To tell this story, they needed photos of sick, desperate looking children, of which there were many, along with more positive photos, ones that showed the progress at the centre and the new found good health and happiness of the children. My friend found the picture she had taken of me holding a plump, clean, contented looking baby and used this as the main image: Sarah, helping the poor children of Tanzania.

My friend meant no harm by using the photo she had taken in the market to represent a needy orphan. She needed a photo that could represent my story and the photo of the child in the market could be used to tell this story. And it worked, she raised money and my organisation, in turn, used those funds to support the needy children of the centre. But it was, in essence, a lie. A “white lie” as my Mum would say, but a lie none-the-less, and one that adds to the fear and misconceptions of life and poverty in Africa.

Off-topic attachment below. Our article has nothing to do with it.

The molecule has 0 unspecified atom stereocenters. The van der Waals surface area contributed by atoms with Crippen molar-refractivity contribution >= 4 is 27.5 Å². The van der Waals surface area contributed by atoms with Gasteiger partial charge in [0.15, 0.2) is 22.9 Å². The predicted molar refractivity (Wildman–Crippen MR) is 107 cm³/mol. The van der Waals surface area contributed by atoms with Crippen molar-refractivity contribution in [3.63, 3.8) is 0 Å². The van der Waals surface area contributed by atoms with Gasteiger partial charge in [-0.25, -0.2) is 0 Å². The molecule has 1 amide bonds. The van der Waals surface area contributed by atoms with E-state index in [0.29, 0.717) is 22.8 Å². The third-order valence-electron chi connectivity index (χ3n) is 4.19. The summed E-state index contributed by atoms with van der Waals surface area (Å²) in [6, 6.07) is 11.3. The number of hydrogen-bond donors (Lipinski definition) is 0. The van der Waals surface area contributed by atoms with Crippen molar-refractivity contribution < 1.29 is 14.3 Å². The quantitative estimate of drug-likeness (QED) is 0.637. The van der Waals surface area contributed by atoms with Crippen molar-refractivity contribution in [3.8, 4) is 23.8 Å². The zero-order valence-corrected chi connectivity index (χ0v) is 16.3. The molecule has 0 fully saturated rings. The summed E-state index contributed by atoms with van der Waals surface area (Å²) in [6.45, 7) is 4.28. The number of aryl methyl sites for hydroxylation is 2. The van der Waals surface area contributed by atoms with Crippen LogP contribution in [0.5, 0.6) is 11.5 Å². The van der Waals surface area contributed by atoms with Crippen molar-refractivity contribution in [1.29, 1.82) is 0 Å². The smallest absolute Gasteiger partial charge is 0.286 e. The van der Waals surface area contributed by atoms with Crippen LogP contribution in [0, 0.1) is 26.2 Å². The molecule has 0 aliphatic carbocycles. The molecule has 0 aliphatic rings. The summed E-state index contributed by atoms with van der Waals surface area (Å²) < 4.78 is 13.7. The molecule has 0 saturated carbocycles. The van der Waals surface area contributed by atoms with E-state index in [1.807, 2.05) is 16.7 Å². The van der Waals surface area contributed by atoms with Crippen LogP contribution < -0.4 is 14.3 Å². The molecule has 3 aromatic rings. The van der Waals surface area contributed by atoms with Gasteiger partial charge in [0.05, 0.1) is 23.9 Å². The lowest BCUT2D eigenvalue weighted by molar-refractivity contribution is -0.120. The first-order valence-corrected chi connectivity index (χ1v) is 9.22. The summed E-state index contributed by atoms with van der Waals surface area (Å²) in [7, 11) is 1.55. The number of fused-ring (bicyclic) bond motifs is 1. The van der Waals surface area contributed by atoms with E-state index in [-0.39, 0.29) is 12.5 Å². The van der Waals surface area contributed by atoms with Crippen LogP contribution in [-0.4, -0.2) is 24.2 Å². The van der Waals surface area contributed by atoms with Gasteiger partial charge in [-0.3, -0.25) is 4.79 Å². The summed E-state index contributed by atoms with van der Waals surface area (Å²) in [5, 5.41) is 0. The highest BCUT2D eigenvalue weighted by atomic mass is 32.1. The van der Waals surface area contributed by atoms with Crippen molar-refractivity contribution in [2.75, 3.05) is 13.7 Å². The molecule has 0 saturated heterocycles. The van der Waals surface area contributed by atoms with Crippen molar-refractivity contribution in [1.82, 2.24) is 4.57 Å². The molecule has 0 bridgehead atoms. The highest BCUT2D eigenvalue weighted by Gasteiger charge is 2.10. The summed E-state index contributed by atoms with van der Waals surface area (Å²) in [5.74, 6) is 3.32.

“The camera never lies” is a lie. It’s all about framing. It’s all about context.

What if the context had been a more joyful one? Well yes, that image could equally have been used in a story relaying the successful, fulfilled and joyful lives of Tanzanian people, but that was not the story being told. And unfortunately, it rarely is. Happy stories do not sell newspapers. Average people leading average lives are not of interest. Smiling babies do not often catch the eye.

It is the misuse of images that leads to the misunderstanding of African people and their lives and Richard is right to be offended on behalf of his nation. The ubiquitous, overused photograph of the helpless starving child represents Africa to the outside world as an infantile continent of peoples incapable of developing without western interference. It is patronising at best and can be dangerous. It robs a continent of their respect and dignity.
Unquestionably, there is poverty in Tanzania, but there is also opportunity. There is a lack of education but there is also an industrious, entrepreneurial spirit. There is hardship but there is also laughter and great joy. Unfortunately, the western world rarely gets to see all the sides of the story.